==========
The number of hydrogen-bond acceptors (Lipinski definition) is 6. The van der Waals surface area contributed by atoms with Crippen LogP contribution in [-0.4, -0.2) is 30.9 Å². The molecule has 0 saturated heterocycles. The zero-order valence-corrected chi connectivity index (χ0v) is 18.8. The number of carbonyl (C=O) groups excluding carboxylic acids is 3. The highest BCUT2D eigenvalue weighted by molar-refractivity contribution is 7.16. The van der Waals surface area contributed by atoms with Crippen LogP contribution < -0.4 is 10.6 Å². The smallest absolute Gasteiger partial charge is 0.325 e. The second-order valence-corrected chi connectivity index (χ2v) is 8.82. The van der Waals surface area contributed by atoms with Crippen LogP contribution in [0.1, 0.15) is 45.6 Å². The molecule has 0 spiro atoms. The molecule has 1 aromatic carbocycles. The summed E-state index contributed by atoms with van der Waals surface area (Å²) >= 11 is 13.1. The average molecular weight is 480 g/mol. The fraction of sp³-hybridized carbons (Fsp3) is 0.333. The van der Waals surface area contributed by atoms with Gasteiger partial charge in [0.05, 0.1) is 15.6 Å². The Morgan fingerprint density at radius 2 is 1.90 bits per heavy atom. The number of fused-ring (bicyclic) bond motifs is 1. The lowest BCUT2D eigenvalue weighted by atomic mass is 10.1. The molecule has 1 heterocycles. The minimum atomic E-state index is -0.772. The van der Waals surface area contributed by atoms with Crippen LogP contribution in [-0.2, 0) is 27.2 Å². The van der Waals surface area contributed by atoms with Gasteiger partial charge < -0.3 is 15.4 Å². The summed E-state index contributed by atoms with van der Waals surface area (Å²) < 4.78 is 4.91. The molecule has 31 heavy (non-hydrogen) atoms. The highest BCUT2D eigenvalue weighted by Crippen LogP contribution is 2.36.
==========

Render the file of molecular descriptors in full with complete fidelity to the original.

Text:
The number of hydrogen-bond acceptors (Lipinski definition) is 6. The van der Waals surface area contributed by atoms with Crippen LogP contribution in [-0.4, -0.2) is 30.9 Å². The molecule has 0 saturated heterocycles. The zero-order valence-corrected chi connectivity index (χ0v) is 18.8. The number of carbonyl (C=O) groups excluding carboxylic acids is 3. The highest BCUT2D eigenvalue weighted by molar-refractivity contribution is 7.16. The van der Waals surface area contributed by atoms with Crippen LogP contribution < -0.4 is 10.6 Å². The smallest absolute Gasteiger partial charge is 0.325 e. The second-order valence-corrected chi connectivity index (χ2v) is 8.82. The van der Waals surface area contributed by atoms with Crippen LogP contribution in [0.1, 0.15) is 45.6 Å². The molecule has 0 spiro atoms. The molecule has 1 aromatic carbocycles. The summed E-state index contributed by atoms with van der Waals surface area (Å²) >= 11 is 13.1. The average molecular weight is 480 g/mol. The fraction of sp³-hybridized carbons (Fsp3) is 0.333. The van der Waals surface area contributed by atoms with Gasteiger partial charge in [0.05, 0.1) is 15.6 Å². The Morgan fingerprint density at radius 2 is 1.90 bits per heavy atom. The number of fused-ring (bicyclic) bond motifs is 1. The lowest BCUT2D eigenvalue weighted by atomic mass is 10.1. The molecule has 1 heterocycles. The minimum atomic E-state index is -0.772. The van der Waals surface area contributed by atoms with Crippen LogP contribution in [-0.2, 0) is 27.2 Å². The van der Waals surface area contributed by atoms with Gasteiger partial charge < -0.3 is 15.4 Å². The summed E-state index contributed by atoms with van der Waals surface area (Å²) < 4.78 is 4.91. The molecule has 31 heavy (non-hydrogen) atoms. The highest BCUT2D eigenvalue weighted by Crippen LogP contribution is 2.36.